Congressman Dusty Johnson’s Weekly Column: Thankful to Gather

Thankful to Gather
By Rep. Dusty Johnson
November 23, 2021

This Thanksgiving, like so many South Dakotans, I’m looking forward to spending time with my wife and three boys at home. Thanksgiving is one of my favorite holidays, not only because of the roasted turkey, stuffing, and mashed potatoes, but because it brings people together in a spirit of thankfulness and allows me to reflect on what I am truly grateful for.

This year in particular, I am especially thankful for the ability to safely gather again after the peak of the COVID-19 pandemic. There’s no greater way to celebrate moving past a couple tough years than to connect around a table filled with delicious food and even better company. The events of the last year and a half serve as a reminder to never take these moments for granted.

Since last year, scientists developed a Covid-19 vaccine in record time, allowing much of our lives to go back to normal. Our kids have stayed in school, traveling is safer, our favorite sports teams are playing with fans in the stands, and events have resumed.

I’m also grateful for the opportunity to serve each South Dakotan in the halls of Congress. This job is an honor of a lifetime and I feel immensely privileged to be trusted with this opportunity.

With annual events coming back – like the Annual Macy’s Thanksgiving Day Parade® – be on the lookout for the South Dakota Department of Tourism’s “Mount Rushmore’s American Pride” float. My family watches every year and this year will be no exception.

Wishing you and yours a happy, healthy Thanksgiving.

Press Release: Ron Moeller Announces for District 31 Senate

Ron Moeller Announces for District 31 Senate

Lead, SD – Today, Ron Moeller announced his candidacy to become the next State Senator for District 31.

Ron Moeller made the following statement:

I’m excited to publicly announce my candidacy for the State Senate seat representing District 31. Lawrence County is the finest area of the great state of South Dakota, where the prairie and the northern Black Hills combine to create a wonderful place to live, raise a family, and enjoy life.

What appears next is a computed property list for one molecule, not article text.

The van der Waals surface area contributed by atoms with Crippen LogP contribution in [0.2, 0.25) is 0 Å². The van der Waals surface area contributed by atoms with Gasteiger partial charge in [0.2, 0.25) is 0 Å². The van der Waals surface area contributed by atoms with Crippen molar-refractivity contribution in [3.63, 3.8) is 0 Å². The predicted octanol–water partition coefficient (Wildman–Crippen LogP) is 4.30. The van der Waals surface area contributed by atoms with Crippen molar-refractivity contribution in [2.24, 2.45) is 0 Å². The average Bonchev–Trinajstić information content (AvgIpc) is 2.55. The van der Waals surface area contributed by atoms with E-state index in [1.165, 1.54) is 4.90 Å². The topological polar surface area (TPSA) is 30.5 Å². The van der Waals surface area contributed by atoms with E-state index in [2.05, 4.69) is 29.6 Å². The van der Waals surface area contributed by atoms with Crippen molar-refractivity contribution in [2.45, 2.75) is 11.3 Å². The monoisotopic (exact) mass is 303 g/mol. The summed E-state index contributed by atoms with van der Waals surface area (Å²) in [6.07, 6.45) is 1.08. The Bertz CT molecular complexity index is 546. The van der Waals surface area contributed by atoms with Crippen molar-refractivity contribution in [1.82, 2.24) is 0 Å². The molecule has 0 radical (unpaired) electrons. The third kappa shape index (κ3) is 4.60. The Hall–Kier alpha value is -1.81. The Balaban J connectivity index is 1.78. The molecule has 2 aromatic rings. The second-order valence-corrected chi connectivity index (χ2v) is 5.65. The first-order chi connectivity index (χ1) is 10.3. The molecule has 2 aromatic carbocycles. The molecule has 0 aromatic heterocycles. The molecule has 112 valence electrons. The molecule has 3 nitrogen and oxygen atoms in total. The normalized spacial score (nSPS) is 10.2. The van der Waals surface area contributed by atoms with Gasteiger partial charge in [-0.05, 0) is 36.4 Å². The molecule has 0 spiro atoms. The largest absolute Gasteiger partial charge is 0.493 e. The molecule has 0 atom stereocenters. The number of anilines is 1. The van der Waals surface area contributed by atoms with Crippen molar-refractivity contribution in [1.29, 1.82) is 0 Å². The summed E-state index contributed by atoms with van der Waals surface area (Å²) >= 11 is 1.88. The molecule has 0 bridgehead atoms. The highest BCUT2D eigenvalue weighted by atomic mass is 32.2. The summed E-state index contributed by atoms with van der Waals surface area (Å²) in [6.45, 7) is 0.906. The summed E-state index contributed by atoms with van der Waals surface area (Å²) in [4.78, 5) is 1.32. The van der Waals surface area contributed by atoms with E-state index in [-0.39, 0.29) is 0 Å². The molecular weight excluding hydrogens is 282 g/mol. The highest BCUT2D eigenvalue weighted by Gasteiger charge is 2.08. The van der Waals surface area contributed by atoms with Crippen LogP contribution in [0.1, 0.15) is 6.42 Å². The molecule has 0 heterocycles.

For the past 5 months, I have traveled across Lawrence County listening to the voters and their heartfelt concerns. Our current State Senator has been in public service, both local and in the legislature, for as long as anyone can remember. It is time to change to a real conservative who truly and honestly represents to voters of Lawrence County.

We can no longer afford to keep electing the same politicians over and over again and expecting a different result. I bring a fresh set of eyes and energy to the challenges we are facing.

I’m conservative with bedrock principles of faith, family, hard work, integrity, and patriotism.

These principles have guided me throughout my life, both at home and overseas serving our great nation in multiple war zones.

I am looking forward to meeting all the voters, knocking on doors, introducing myself, letting them take my measure, and earning their vote.

If you want to help improve and protect Lawrence County from higher taxes, keeping our schools and streets safe, maintaining a business-friendly environment, and keeping the character of the Northern Hills intact, please consider assisting my campaign.

Here’s how you can join me: First, you can contribute your hard-earned dollars – local financial support helps get my name in front of the voters of District 31. You can also help by discussing my candidacy with your friends and neighbors, hosting a coffee or small event where I’d be happy to speak, and when the time comes, placing a sign in front of your home or business. All forms of support and assistance are welcome.

If you have further questions about me and/or my positions on the issues I believe we’re facing, please visit my website www.friendsofronmoeller.com or email me at [email protected] .


Thank you for your kind consideration,

Sincerely,
Ron Moeller
Candidate, District 31 Senate

The business of the House Select Committee on Impeachment seems to be slow going

An article from Christopher Vondracek this morning in the Forum News Service/Grand Forks Herald doesn’t exactly paint a bright portrait of how things are progressing in the House Select Committee for Impeachment in the case where they’re attempting to bring action against the Attorney General:

“This is way beyond the scope of anything we’ve done,” said Jensen, who added he was just “trying to figure out how to get things done in a timely manner.”

And..